As BCI readers know, a contingent from Boston is in Rome for the quinquennial “ad limina” visit where they discuss the state of the Boston Archdiocese. We see a few different stories about the visit in several different publications which talk about the visit, while offering no insights as to how Cardinal O’Malley is characterizing the actual situation and state of the Boston Archdiocese today. We suppose that leaves it to BCI and our readers to cover.
Here are three articles that give you a sense of what is going on.
Background on the Ad Limina
On Friday, Whispers in the Loggia offered the following commentary about the ad limina:
Seven years since the American hierarchy last made its required Quinquennial Visit to the Holy See, the bench’s first ad limina of B16′s pontificate began earlier today — three days ahead of schedule — as the Pope received 13 prelates of New England’s Region I in private audience.
While Benedict will meet with each of the bishops over the next week, this morning’s Apartment-bound group was led by the area’s top cleric, Boston’s Cardinal Séan O’Malley OFM Cap., joined by his five active auxiliaries.
BCI agrees with most of what was said above, except for the word “active” to describe all of the 5 Boston auxiliaries. Yes they are all currently serving as auxiliary bishops; however, to call them all “active” could be subject to some dispute. (But we digress…)
Who is Attending
According to the Vatican Information Service, thirteen bishops from New England are there for the “ad limina.”:
VATICAN CITY, 4 NOV 2011 (VIS) – The Holy Father today received in audience thirteen prelates of the United States Conference of Catholic Bishops, on their “ad limina” visit:
- Cardinal Sean Patrick O’Malley O.F.M. Cap. of Boston accompanied, by Auxiliary Bishops Walter James Edyvean, John Anthony Dooher, Robert Francis Hennessey, Arthur L. Kennedy, and Peter J. Uglietto.
In addition, Bishop Salvatore Ronald Matano of Burlington, Bishop George William Coleman of Fall River, Bishop Richard Joseph Malone of Portland, Bishop Timothy Anthony McDonnell of Springfield, Bishop Robert Joseph McManus of Worcester, Bishop Francis J. Christian, auxiliary of Manchester, accompanied by Bishop emeritus John B. McCormack.
Of noteworthiness is that Vicar General Msgr. Robert Deeley did not go. Apparently, he is staying in Braintree trying to prevent the inmates from taking over the asylum. (Though based on comments from the diocesan spokesperson this past week, that strategy may not be working so well).
This article in The Boston Pilot gives highlights of what will be done during the visit:
The greatest amount of time is taken up with the spiritual side of the visit: celebration of Mass, prayer, and visiting the various offices of the Roman Curia, who daily assist the pope in the government of the universal Church. Among those offices that the New England Bishops are slated to visit between Nov. 3-9 are those that deal with bishops, clergy, education, liturgy or Divine Worship, and consecrated life.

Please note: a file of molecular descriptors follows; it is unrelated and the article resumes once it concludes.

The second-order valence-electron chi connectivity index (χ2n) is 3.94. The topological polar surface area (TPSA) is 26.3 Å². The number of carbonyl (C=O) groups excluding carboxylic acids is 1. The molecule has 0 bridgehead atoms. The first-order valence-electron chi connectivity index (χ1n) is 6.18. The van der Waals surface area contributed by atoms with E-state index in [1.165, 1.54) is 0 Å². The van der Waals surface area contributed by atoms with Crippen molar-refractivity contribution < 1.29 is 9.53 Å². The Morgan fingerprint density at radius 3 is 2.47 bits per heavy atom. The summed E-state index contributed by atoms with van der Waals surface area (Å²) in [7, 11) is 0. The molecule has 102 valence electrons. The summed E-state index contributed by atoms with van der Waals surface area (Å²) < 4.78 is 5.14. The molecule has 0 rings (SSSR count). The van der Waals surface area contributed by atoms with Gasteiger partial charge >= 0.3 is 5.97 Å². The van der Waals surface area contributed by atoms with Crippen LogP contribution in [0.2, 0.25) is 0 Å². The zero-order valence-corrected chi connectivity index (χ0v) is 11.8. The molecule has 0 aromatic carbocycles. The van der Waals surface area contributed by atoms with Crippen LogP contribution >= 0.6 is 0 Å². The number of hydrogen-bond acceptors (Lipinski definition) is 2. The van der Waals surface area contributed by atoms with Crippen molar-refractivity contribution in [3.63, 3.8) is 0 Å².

The newest agency created by Pope Benedict himself, the Council for the Promotion of the New Evangelization, is also on the list. This council and its mandate are especially close to the pope’s own agenda; and as he gives a series of addresses to the bishops, there is wide speculation that this will be the unifying theme woven through the five or so talks the pope will deliver to the various groups of American bishops over the next several months.
Prior to their arrival in Rome the diocesan bishops were asked for a report on the condition of their respective dioceses. These reports are usually due to Rome about six months before the visit itself. They are called “quinquennial” reports because traditionally they had to be submitted every five years. This time frame allows the report to be separated into sections and distributed to the offices of the curia that would be responsible for its particular activities. For example, the report on Catholic Education with its statistics and narrative section would be given to the Congregation for Catholic Education; the bishops will meet there on Nov. 7.
This is not a case of the central office checking up on the local branches. Rather as the reports are compiled, they can be seen as a kind of self evaluation of the diocesan bishop’s ministry and also of the diocese itself.
The bishop likely involves many of his staff and diocesan officials in the compilation of the report, so it can also help the various offices see how effectively they are performing their tasks and assisting the bishop.